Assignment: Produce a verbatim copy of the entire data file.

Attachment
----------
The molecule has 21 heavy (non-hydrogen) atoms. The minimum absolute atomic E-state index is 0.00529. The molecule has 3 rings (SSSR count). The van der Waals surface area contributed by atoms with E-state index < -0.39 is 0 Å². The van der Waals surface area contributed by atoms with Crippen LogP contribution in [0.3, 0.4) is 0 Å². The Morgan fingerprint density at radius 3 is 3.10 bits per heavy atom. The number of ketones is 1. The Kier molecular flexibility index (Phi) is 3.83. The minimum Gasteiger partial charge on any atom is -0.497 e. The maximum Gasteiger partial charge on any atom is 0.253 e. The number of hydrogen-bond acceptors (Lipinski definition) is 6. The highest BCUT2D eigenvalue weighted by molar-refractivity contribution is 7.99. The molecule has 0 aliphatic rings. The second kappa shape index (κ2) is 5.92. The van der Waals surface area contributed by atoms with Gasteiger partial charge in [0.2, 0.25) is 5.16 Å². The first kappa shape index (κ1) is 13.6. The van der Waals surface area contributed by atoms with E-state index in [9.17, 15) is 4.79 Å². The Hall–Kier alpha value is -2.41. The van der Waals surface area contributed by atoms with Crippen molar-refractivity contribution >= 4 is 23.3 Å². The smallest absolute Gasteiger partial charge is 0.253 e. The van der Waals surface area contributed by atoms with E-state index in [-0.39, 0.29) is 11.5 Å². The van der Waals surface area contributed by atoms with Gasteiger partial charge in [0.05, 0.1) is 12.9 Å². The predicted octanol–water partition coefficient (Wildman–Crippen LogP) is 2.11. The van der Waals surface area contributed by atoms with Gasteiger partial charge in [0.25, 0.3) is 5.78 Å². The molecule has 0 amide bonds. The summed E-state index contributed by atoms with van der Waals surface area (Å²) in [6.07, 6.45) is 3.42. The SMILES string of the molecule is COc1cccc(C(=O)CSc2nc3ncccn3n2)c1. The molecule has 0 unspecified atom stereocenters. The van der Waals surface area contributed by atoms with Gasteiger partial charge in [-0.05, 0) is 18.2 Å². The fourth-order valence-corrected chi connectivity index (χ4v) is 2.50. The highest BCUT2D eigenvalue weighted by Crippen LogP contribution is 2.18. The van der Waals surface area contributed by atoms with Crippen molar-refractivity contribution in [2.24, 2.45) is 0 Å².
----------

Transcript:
The molecule has 21 heavy (non-hydrogen) atoms. The minimum absolute atomic E-state index is 0.00529. The molecule has 3 rings (SSSR count). The van der Waals surface area contributed by atoms with E-state index < -0.39 is 0 Å². The van der Waals surface area contributed by atoms with Crippen LogP contribution in [0.3, 0.4) is 0 Å². The Morgan fingerprint density at radius 3 is 3.10 bits per heavy atom. The number of ketones is 1. The Kier molecular flexibility index (Phi) is 3.83. The minimum Gasteiger partial charge on any atom is -0.497 e. The maximum Gasteiger partial charge on any atom is 0.253 e. The number of hydrogen-bond acceptors (Lipinski definition) is 6. The highest BCUT2D eigenvalue weighted by molar-refractivity contribution is 7.99. The molecule has 0 aliphatic rings. The second kappa shape index (κ2) is 5.92. The van der Waals surface area contributed by atoms with Gasteiger partial charge in [0.2, 0.25) is 5.16 Å². The first kappa shape index (κ1) is 13.6. The van der Waals surface area contributed by atoms with E-state index in [9.17, 15) is 4.79 Å². The Hall–Kier alpha value is -2.41. The van der Waals surface area contributed by atoms with Crippen molar-refractivity contribution >= 4 is 23.3 Å². The smallest absolute Gasteiger partial charge is 0.253 e. The van der Waals surface area contributed by atoms with E-state index in [-0.39, 0.29) is 11.5 Å². The van der Waals surface area contributed by atoms with Gasteiger partial charge in [0.05, 0.1) is 12.9 Å². The predicted octanol–water partition coefficient (Wildman–Crippen LogP) is 2.11. The van der Waals surface area contributed by atoms with Gasteiger partial charge in [0.25, 0.3) is 5.78 Å². The molecule has 0 amide bonds. The summed E-state index contributed by atoms with van der Waals surface area (Å²) in [6.07, 6.45) is 3.42. The SMILES string of the molecule is COc1cccc(C(=O)CSc2nc3ncccn3n2)c1. The molecule has 0 unspecified atom stereocenters. The van der Waals surface area contributed by atoms with Gasteiger partial charge in [-0.05, 0) is 18.2 Å². The fourth-order valence-corrected chi connectivity index (χ4v) is 2.50. The highest BCUT2D eigenvalue weighted by Crippen LogP contribution is 2.18. The van der Waals surface area contributed by atoms with Crippen molar-refractivity contribution in [2.24, 2.45) is 0 Å².